plainly see that there is no time to be lost. Delay is denial in this case, and denial is to insure disaster.
In addition to the regiments of Indiana, I earnestly advise the organization of a battalion of about 350 Delawares, Shawnees, and Kickapoos. I can raise them, and they will be invaluable. One of them will be at least worth any two other Indians. General McCulloch coincides with me in regard to this battalion, and agrees with me that its value can hardly be overestimated. There are no braver and better soldiers in the world, and for outposts and scouts no men are more than their equals.
I very much regret that I have not received distinct authority to give the Indians guarantees of all their legal and just rights under treaties. It cannot be expected they will join us without them, and it would be very ungenerous, as well as unwise and useless, in me to ask them to do it. Why should they, if we will not bind ourselves to give them what they hazard in giving us their rights under treaties?
As you have told me to act at my discretion, and as I am not directed not to give the guarantees, I shall give them, formal, full, and ample, by treaty, if the Indians will accept them and make treaties. General McCulloch will join me in this, and so, I hope and suppose, will Mr. Hubbard, and when we shall have done so we shall, I am sure, not look in vain to you, at least, to affirm these guarantees and insist they shall be carried out in good faith.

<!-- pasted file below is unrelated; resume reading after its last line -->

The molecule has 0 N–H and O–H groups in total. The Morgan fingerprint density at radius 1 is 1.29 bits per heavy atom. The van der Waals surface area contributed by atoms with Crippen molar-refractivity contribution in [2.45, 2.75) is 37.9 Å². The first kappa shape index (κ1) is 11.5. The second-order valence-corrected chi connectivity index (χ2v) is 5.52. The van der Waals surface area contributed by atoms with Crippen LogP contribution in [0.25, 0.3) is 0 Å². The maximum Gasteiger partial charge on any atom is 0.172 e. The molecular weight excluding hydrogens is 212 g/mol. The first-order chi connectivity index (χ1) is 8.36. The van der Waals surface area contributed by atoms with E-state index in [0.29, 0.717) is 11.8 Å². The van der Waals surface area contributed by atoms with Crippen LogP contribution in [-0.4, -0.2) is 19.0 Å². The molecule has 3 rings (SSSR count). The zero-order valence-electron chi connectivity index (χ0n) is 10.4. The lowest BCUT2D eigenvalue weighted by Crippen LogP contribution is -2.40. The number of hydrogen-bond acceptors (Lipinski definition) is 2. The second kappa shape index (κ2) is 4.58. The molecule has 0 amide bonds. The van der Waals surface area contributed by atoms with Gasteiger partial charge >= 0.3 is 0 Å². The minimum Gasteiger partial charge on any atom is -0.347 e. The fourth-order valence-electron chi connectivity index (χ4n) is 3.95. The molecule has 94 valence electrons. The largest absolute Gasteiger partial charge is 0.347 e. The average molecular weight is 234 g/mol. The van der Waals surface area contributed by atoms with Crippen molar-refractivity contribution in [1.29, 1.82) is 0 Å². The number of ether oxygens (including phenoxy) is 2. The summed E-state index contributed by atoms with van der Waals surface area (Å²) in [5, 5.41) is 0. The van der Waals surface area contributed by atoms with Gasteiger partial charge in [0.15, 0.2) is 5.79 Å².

Once more I earnestly urge the immediate transmission of arms, money, and provisions.
It will be better for you to write to me at Fort Smith. I shall probably be in the Indian country two months, with not very frequent chances to receive letters.
Very respectfully and truly, yours,
LITTLE ROCK, May 20, 1861.
Honorable L. P. WALKER:
Colonel Churchill informs me that it will cause great delay to bring his regiment into service for the war. The captains find difficulty in enlisting men for so indefinite a period, but the companies are ready to enlist for twelve months, and can march at once. The companies composing it are the only ones suitably armed, and have the only arms in the State for mounted service. Please authorize me to accept them at once for twelve months. Great want of arms for mounted service; at once carbines and pistols, with the necessary ammunition; also sabers. It is necessary to put the regiment into the field at once.
MONTGOMERY, ALA., May 20, 1861.
General BEN. McCULLOCH or Colonel CHURCHILL,
Little Rock, Ark.:
If the companies are armed the regiment will be accepted for twelve months. Answer.
L. P. WALKER.